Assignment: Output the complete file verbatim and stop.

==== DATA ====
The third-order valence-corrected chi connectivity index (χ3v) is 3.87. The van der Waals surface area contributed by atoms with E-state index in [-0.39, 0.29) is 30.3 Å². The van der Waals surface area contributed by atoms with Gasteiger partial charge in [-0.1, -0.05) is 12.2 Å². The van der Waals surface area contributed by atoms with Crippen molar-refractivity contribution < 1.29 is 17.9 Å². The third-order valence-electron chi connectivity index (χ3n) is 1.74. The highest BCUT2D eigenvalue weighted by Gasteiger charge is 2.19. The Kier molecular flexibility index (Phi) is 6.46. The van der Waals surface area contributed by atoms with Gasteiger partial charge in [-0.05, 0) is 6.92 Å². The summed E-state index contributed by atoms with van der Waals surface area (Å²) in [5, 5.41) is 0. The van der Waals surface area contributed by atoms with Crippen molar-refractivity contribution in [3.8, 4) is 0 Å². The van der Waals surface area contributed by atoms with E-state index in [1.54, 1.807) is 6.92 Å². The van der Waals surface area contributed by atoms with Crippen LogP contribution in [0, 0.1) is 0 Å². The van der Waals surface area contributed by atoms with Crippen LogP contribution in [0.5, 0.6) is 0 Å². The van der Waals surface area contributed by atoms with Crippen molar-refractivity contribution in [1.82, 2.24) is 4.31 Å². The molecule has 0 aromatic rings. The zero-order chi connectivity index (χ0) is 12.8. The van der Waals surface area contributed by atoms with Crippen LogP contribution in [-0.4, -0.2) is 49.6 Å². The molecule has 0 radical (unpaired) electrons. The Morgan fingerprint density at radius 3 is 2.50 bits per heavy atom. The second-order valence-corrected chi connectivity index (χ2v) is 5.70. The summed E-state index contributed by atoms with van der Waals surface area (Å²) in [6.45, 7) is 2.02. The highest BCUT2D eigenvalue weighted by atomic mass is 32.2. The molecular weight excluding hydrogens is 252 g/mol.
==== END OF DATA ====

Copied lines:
The third-order valence-corrected chi connectivity index (χ3v) is 3.87. The van der Waals surface area contributed by atoms with E-state index in [-0.39, 0.29) is 30.3 Å². The van der Waals surface area contributed by atoms with Gasteiger partial charge in [-0.1, -0.05) is 12.2 Å². The van der Waals surface area contributed by atoms with Crippen molar-refractivity contribution < 1.29 is 17.9 Å². The third-order valence-electron chi connectivity index (χ3n) is 1.74. The highest BCUT2D eigenvalue weighted by Gasteiger charge is 2.19. The Kier molecular flexibility index (Phi) is 6.46. The van der Waals surface area contributed by atoms with Gasteiger partial charge in [-0.05, 0) is 6.92 Å². The summed E-state index contributed by atoms with van der Waals surface area (Å²) in [5, 5.41) is 0. The van der Waals surface area contributed by atoms with Crippen molar-refractivity contribution in [3.8, 4) is 0 Å². The van der Waals surface area contributed by atoms with E-state index in [1.54, 1.807) is 6.92 Å². The van der Waals surface area contributed by atoms with Crippen LogP contribution in [0, 0.1) is 0 Å². The van der Waals surface area contributed by atoms with Crippen LogP contribution in [0.5, 0.6) is 0 Å². The van der Waals surface area contributed by atoms with Crippen molar-refractivity contribution in [1.82, 2.24) is 4.31 Å². The molecule has 0 aromatic rings. The zero-order chi connectivity index (χ0) is 12.8. The van der Waals surface area contributed by atoms with Crippen LogP contribution in [-0.4, -0.2) is 49.6 Å². The molecule has 0 radical (unpaired) electrons. The Morgan fingerprint density at radius 3 is 2.50 bits per heavy atom. The second-order valence-corrected chi connectivity index (χ2v) is 5.70. The summed E-state index contributed by atoms with van der Waals surface area (Å²) in [6.45, 7) is 2.02. The highest BCUT2D eigenvalue weighted by atomic mass is 32.2. The molecular weight excluding hydrogens is 252 g/mol.